I am pretty heartbroken to be leaving Vietnam, but also can’t wait to get away from it. I believe this is known as bittersweet. As usual I’ve made some amazing friends and had some great experiences here. I will miss the mountains and the sea and the palm trees and the sweet strong coffees and fresh delicious food to be had everywhere. However, I will not miss feeling always like death is around the corner, and driving home with tense muscles every day trying to stay alert on the bike. My new school will be a ten minute walk from my apartment. Another big reason to move is that Da Nang is, as my co-worker put it, “no place for a single white female.” This place is manland like no other, but not in the a good way. I’m sure things in Hanoi or Saigon are better, but if I think the traffic is scary here it’s jokes compared to those places. Nope, I’m excited to return to a city life with access to subways, art, music, parks and entertainment. And four seasons! Yes, I’m quite looking forward to doing autumn again, even if it means I have to put up with winter.

Anyway, now to enjoy my last three months in Da Nang to the fullest!

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theatlanticcities:

This architect has painstakingly standardized the world’s subway maps.

Beauty

theatlanticcities:

This architect has painstakingly standardized the world’s subway maps.

Beauty

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Why isn’t every Wednesday spent eating mounds of fresh seafood on a beach side restaurant overlooking the clear blue sea? WHY?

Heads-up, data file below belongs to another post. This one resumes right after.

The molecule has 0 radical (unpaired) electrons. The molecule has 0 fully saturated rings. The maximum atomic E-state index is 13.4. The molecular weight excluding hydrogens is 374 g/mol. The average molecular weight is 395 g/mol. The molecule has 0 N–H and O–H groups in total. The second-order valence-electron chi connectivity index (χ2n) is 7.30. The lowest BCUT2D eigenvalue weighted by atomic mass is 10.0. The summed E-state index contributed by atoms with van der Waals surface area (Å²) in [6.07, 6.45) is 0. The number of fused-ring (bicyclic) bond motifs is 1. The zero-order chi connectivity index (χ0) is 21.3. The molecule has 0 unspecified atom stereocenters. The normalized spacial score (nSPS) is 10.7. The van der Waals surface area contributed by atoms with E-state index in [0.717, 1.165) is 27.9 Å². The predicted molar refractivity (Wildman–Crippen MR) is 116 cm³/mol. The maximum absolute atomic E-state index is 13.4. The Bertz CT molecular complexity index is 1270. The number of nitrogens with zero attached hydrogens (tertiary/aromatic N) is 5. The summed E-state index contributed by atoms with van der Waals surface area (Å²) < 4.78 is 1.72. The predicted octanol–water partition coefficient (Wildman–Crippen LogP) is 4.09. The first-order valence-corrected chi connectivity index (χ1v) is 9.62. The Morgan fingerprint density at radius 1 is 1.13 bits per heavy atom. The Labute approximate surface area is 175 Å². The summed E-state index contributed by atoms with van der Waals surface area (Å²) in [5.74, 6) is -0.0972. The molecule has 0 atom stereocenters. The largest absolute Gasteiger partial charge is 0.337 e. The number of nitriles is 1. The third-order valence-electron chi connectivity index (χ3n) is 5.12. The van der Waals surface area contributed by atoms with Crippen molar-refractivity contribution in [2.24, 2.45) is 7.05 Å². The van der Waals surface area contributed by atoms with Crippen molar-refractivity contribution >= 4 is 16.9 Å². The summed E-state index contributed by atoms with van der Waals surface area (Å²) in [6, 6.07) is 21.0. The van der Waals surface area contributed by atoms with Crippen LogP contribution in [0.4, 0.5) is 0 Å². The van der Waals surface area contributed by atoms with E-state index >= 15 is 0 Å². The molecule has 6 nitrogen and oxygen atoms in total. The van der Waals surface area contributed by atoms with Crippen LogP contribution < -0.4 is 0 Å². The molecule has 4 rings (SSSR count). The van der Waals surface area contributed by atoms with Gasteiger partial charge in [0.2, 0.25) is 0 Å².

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theatlanticcities:

If Savanna animals took the Paris Métro.

[Images: Clarisse RebotierThomas Subtil]

Oh, lion dodging the fare, what a rebel! 

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natgeofound:

A well-worn stairway leads to a house on Oahu’s North Shore, November 1979.Photograph by Robert Madden, National Geographic

All I really want from my future home is an entryway full of plants. And maybe a pissed off looking orange cat.

natgeofound:

A well-worn stairway leads to a house on Oahu’s North Shore, November 1979.Photograph by Robert Madden, National Geographic

All I really want from my future home is an entryway full of plants. And maybe a pissed off looking orange cat.

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Relaxed to the max after my favourite kind of boring weekend. I stayed in on Friday night to watch tv and eat ice cream, and blissfully slept in both Saturday and Sunday mornings. I went out for coffee a couple times, bought some new workout clothes, watched more tv, read, ate Korean food on Saturday and duck porridge tonight, went to yoga, didn’t do a single bit of school work, and listened to a very talented woman sing in a candlelit cafe. 

The weather has still been so fantastically sunny without being hot yet. I think I could happily make up my mind to stay here if it weren’t for the fear of having an unexpected tragic accident, which still feels like a real possibility every time I get on my bike. How exactly do people pack that fear away and not think about it?